Liberal comedian Sarah Silverman took a shot at MSNBC host Joy Reid Friday for raising hysteria over a new proposal by Florida Gov. Ron DeSantis (R).
What did DeSantis propose?
The Florida governor announced a proposal on Thursday that would allocate $3.5 million in state funds toward re-establishing the Florida State Guard.
An announcement explained:
The establishment of the Florida State Guard will further support those emergency response efforts in the event of a hurricane, natural disasters and other state emergencies. The $3.5 million to establish the Florida State Guard will enable civilians to be trained in the best emergency response techniques. By establishing the Florida State Guard, Florida will become the 23rd state with a state guard recognized by the federal government.
The Florida State Guard was launched in 1941 during World War II after the federal government activated the Florida National Guard to fight overseas. The FSG was disbanded in 1947 after the Florida National Guard was released from federal active-duty.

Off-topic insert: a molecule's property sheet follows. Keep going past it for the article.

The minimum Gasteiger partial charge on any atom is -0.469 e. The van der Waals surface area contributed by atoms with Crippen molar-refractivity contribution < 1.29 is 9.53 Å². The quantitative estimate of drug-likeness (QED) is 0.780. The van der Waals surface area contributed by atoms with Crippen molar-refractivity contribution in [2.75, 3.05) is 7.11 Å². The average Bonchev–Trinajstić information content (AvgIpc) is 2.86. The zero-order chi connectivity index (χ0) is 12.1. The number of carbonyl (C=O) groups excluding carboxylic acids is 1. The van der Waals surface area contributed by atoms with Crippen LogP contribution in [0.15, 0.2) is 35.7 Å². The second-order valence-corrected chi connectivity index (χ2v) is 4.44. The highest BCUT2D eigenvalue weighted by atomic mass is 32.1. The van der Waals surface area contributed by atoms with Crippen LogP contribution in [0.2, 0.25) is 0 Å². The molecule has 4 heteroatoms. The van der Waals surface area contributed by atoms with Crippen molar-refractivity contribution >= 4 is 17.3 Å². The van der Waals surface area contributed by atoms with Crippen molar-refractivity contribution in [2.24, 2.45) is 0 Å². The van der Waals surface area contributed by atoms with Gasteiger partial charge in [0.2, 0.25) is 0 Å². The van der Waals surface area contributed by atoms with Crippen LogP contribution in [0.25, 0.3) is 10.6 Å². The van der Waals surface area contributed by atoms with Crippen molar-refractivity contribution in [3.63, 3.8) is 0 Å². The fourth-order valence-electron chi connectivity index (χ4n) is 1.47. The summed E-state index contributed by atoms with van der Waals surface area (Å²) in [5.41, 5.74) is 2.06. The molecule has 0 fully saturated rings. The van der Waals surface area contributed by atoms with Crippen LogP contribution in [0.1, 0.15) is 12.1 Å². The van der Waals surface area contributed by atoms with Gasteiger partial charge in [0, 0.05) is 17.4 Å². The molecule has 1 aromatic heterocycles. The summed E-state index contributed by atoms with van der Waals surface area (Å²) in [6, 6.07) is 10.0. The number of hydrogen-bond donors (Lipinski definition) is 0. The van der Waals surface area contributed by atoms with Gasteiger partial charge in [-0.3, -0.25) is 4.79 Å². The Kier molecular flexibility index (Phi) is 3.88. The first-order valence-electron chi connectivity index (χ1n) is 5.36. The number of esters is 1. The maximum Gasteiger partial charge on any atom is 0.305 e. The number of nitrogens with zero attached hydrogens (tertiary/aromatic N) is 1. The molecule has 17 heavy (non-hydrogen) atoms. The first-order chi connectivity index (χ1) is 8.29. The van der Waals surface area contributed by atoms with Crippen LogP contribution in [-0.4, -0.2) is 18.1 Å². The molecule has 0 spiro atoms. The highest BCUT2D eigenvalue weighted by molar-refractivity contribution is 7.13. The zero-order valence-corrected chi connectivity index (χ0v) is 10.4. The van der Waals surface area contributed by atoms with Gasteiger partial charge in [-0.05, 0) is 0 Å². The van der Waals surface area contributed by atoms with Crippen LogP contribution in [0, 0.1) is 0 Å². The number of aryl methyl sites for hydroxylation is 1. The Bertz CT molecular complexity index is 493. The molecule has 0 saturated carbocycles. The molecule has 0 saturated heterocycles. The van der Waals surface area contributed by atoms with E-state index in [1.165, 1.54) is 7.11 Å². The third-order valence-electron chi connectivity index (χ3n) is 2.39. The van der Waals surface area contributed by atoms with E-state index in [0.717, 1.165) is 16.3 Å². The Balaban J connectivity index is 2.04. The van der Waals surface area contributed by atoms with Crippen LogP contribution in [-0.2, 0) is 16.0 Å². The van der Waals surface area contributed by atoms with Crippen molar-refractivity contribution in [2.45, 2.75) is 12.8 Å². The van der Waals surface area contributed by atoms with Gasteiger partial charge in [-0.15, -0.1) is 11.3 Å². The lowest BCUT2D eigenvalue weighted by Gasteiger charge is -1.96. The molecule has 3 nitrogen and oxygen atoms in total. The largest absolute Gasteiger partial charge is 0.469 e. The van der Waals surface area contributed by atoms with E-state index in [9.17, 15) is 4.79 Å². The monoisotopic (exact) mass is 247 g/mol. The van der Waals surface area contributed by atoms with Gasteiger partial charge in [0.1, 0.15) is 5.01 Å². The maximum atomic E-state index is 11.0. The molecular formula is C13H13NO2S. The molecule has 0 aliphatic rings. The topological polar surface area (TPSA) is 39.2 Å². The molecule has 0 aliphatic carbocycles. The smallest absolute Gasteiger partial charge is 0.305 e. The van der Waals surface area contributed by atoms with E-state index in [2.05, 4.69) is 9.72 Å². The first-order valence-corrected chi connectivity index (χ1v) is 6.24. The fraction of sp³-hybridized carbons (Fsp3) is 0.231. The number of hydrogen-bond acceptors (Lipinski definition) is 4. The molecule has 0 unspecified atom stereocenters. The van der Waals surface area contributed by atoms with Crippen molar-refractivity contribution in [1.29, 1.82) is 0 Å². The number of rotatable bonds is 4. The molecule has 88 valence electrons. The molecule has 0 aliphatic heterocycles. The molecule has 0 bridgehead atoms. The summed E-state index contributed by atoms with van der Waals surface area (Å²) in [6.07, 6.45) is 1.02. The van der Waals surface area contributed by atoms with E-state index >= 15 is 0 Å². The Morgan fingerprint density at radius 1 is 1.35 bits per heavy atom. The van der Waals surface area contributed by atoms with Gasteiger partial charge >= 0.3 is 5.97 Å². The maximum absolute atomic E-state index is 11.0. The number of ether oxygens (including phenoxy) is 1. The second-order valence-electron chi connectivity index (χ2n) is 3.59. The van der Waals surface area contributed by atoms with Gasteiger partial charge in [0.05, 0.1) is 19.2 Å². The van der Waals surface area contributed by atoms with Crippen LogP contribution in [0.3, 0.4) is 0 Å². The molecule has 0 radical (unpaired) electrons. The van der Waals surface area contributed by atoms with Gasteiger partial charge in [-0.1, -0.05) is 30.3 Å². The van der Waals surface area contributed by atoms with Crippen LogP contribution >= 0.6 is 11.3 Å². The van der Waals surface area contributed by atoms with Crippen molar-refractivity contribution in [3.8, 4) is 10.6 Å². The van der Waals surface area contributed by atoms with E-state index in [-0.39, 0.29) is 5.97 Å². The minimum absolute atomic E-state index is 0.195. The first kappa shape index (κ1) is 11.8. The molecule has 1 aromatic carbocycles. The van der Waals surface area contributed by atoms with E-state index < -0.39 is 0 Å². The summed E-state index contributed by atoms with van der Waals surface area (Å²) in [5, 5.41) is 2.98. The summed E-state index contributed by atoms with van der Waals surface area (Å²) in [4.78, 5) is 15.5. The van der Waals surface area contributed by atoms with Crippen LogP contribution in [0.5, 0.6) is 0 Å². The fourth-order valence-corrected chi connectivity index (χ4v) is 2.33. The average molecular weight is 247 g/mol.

The proposal was immediately met with hysteria from Democrats, who claimed DeSantis is a "wannabe dictator." However, as DeSantis' office noted, 22 other states currently have a state-forces similar to the Florida State Guard.
What happened with Reid and Silverman?
Reid claimed Friday that DeSantis' proposal is evidence of authoritarian and fascistic impulses.
"So… y’all know this is fascisty bananas, right…?" Reid said on social media, linking to a CNN story detailing DeSantis' plan.
In response, Silverman pointed out that Reid's comments proved that she did not actually read the story she posted before offering her comment on it.
"Please read the article before you post this stuff you’re a news outlet," Silverman hit back. "The truth has to matter."
The very CNN story that Reid shared, in fact, showed how DeSantis' proposal is not "fascisty bananas," but rather akin to what 22 other states already have.
From the story:
States have the power to create defense forces separate from the national guard, though not all of them use it. If Florida moves ahead with DeSantis' plan to reestablish the civilian force, it would become the 23rd active state guard in the country, DeSantis' office said in a press release, joining California, Texas and New York.
Only six U.S. states — Arizona, Montana, Nevada, North Dakota, West Virginia, and Wyoming — have never established a state defense force.